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By Jason Thomas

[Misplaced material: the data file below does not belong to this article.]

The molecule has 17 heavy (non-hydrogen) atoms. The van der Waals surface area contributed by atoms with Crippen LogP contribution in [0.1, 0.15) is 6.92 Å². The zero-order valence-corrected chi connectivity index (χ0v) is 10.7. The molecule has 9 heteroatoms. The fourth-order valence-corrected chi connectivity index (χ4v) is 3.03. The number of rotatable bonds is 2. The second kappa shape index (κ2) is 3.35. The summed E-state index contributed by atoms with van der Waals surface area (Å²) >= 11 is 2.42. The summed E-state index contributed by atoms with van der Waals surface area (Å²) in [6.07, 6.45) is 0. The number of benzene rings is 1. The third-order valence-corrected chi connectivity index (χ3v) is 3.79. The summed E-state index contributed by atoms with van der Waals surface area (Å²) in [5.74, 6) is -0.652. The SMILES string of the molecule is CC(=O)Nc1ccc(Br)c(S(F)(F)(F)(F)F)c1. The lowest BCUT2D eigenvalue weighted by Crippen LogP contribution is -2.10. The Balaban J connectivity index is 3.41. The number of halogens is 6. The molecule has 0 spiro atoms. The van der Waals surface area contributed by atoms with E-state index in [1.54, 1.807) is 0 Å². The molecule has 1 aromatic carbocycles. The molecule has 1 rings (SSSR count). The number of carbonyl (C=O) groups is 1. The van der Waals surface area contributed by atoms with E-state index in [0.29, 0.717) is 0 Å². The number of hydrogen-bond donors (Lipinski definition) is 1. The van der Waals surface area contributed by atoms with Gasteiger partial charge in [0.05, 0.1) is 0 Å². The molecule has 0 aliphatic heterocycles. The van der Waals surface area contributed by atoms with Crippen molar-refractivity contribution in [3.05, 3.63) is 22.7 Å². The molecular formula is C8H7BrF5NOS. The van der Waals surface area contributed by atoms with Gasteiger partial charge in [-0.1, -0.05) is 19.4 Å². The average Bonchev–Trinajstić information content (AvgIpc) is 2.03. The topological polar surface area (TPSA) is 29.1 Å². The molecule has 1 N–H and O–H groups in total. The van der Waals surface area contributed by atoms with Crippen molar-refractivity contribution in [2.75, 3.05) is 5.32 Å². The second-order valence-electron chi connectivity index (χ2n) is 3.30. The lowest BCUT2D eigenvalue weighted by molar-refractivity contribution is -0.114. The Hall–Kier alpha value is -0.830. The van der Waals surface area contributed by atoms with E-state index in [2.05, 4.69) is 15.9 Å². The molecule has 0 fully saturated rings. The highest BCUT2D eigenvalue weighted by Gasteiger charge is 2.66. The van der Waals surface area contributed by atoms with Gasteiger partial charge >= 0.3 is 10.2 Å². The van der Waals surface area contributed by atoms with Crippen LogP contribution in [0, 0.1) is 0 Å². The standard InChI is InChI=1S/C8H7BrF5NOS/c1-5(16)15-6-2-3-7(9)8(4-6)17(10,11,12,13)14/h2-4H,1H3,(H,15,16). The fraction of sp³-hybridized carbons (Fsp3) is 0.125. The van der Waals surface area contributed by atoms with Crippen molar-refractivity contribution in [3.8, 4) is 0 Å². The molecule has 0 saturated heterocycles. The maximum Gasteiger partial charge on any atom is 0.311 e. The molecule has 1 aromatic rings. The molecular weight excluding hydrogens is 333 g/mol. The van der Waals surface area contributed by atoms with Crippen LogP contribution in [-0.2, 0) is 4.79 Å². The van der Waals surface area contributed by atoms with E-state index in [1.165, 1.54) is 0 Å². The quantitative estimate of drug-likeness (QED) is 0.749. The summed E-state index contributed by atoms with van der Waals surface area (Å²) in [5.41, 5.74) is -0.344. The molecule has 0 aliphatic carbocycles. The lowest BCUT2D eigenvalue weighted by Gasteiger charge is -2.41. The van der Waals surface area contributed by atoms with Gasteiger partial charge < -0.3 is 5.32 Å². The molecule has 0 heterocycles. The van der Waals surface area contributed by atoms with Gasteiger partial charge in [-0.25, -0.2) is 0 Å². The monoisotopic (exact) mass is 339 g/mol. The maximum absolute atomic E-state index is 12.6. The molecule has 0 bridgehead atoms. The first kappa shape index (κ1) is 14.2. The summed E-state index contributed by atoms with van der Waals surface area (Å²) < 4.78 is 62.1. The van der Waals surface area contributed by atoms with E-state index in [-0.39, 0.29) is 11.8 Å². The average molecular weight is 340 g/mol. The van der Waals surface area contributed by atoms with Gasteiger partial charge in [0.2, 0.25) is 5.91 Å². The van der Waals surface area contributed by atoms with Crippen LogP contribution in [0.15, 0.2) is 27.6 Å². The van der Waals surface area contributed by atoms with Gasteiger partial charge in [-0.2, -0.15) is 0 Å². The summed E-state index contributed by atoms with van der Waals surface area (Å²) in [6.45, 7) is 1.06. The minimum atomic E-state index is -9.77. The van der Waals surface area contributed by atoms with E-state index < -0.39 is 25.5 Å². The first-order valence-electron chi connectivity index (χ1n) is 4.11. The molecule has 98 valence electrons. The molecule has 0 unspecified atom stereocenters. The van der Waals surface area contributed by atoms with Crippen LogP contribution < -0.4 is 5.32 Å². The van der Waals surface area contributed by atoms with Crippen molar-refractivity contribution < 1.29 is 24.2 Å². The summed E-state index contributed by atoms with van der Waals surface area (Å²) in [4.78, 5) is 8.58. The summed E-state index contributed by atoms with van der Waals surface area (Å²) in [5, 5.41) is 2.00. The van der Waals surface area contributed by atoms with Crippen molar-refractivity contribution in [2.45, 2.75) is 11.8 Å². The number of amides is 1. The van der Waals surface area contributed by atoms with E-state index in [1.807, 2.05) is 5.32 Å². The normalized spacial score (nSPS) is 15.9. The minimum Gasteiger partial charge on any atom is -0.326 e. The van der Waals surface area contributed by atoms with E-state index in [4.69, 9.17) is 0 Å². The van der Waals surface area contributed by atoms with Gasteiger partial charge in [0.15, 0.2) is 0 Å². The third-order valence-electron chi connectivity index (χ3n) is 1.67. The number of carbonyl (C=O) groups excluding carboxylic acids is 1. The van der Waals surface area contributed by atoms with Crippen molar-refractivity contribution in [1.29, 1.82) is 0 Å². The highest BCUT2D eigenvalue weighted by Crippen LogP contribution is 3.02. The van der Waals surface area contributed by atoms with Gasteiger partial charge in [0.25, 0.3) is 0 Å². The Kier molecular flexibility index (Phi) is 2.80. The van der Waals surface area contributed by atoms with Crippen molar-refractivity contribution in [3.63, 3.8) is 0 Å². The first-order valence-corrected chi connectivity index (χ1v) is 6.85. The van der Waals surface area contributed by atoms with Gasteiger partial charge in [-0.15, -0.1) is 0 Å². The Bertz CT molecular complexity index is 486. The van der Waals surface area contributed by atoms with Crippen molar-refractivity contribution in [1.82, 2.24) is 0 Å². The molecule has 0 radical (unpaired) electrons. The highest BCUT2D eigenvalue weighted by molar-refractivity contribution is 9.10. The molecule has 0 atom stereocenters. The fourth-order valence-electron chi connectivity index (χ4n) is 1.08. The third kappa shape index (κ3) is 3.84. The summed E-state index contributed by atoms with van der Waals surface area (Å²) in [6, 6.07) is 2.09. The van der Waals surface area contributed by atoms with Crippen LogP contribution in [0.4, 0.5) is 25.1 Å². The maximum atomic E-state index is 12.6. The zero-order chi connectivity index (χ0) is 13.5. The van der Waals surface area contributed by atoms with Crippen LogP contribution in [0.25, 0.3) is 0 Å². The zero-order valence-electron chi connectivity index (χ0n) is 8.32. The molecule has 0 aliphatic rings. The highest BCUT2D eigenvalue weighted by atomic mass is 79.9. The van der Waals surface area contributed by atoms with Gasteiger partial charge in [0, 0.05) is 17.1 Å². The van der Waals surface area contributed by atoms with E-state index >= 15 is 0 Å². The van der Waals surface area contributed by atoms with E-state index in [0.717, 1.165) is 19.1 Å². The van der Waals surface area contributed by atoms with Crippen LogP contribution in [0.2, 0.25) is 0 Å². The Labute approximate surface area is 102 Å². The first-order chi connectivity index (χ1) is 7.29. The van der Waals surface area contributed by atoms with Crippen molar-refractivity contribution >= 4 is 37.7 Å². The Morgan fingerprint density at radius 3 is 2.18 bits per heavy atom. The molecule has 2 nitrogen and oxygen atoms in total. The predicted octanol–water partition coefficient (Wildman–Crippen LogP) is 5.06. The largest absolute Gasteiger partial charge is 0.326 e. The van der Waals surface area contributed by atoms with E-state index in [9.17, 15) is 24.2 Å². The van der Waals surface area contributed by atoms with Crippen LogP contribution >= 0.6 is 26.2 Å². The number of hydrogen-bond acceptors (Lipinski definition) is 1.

If so, is that a good thing or a bad thing? A post over at Rolling Stone reports on a study that’s been monitoring drug and alcohol use by teenagers since 1975, and the study tells us that usage is the lowest it’s been since 1990. The story goes on to talk about why some researchers think that this is the case and social media seems to be at the top of some of their lists. As a relatively new father, I do my best to make sure that my 2-year-old isn’t turning into a bored, boring kid that’s hunched over his screens for double-digit hours each day, but the world is moving in that direction and I myself am sometimes guilty of being glued to my screens, so coming up with quick, easy answers is difficult. I know I’d much rather my son experiment with a few drugs and some booze in his teenage years than to be burning out the pleasure centers in his brain on social media, stressing out about the number of “likes” he gets for some stupid, meaningless picture on Instagram, but who the hell knows what kids will be into 12 or 13 years from now. Rock music, tobacco, and a little bit of drugs and alcohol were stimulants that I used in my teenage years to feel cool and connect with other kids, but it seems like those things have become obsolete with smartphones making social media available 24/7. We all know that things change and evolve and a lot of us are hyper-aware when any kind of “get off my lawn,” or “back in my day” comments come out of our mouths, but the massive amounts of screen time that kids are sucking up these days really does seem troubling. It’s pretty weird when a piece comes along that more or less romanticizes the days of higher teen drug use, but I understand the point. At least the drugs and alcohol usually led to some type of human interaction. Can’t really say the same for checking your social media accounts over 100 times per day.


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